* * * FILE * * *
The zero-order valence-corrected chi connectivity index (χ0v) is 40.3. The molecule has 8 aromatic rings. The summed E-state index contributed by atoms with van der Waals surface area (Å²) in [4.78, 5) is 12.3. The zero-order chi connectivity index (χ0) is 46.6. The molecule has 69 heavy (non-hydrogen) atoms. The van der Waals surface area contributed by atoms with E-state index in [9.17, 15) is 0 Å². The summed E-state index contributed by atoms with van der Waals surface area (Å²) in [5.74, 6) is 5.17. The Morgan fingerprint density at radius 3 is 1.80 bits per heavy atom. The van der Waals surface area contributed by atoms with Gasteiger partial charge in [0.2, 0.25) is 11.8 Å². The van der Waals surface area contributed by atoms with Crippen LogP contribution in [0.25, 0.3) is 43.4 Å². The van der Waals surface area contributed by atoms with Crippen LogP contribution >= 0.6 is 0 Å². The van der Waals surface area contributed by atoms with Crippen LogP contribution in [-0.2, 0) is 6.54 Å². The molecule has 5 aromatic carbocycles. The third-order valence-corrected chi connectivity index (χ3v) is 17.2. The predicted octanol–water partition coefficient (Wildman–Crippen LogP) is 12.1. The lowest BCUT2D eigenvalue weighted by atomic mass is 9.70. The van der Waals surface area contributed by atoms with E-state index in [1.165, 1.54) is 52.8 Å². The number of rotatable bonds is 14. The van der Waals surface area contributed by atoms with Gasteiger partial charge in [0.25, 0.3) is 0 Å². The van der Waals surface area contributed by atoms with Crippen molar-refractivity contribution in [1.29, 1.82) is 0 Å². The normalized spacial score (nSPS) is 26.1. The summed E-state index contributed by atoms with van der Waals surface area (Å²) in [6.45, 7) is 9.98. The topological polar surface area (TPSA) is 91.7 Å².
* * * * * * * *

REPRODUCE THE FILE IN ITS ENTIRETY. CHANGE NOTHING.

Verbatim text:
The zero-order valence-corrected chi connectivity index (χ0v) is 40.3. The molecule has 8 aromatic rings. The summed E-state index contributed by atoms with van der Waals surface area (Å²) in [4.78, 5) is 12.3. The zero-order chi connectivity index (χ0) is 46.6. The molecule has 69 heavy (non-hydrogen) atoms. The van der Waals surface area contributed by atoms with E-state index in [9.17, 15) is 0 Å². The summed E-state index contributed by atoms with van der Waals surface area (Å²) in [5.74, 6) is 5.17. The Morgan fingerprint density at radius 3 is 1.80 bits per heavy atom. The van der Waals surface area contributed by atoms with Gasteiger partial charge in [0.2, 0.25) is 11.8 Å². The van der Waals surface area contributed by atoms with Crippen LogP contribution in [0.25, 0.3) is 43.4 Å². The van der Waals surface area contributed by atoms with Crippen LogP contribution >= 0.6 is 0 Å². The van der Waals surface area contributed by atoms with Crippen LogP contribution in [-0.2, 0) is 6.54 Å². The molecule has 5 aromatic carbocycles. The third-order valence-corrected chi connectivity index (χ3v) is 17.2. The predicted octanol–water partition coefficient (Wildman–Crippen LogP) is 12.1. The lowest BCUT2D eigenvalue weighted by atomic mass is 9.70. The van der Waals surface area contributed by atoms with E-state index in [1.165, 1.54) is 52.8 Å². The number of rotatable bonds is 14. The van der Waals surface area contributed by atoms with Gasteiger partial charge in [0.25, 0.3) is 0 Å². The van der Waals surface area contributed by atoms with Crippen molar-refractivity contribution in [1.29, 1.82) is 0 Å². The normalized spacial score (nSPS) is 26.1. The summed E-state index contributed by atoms with van der Waals surface area (Å²) in [6.45, 7) is 9.98. The topological polar surface area (TPSA) is 91.7 Å².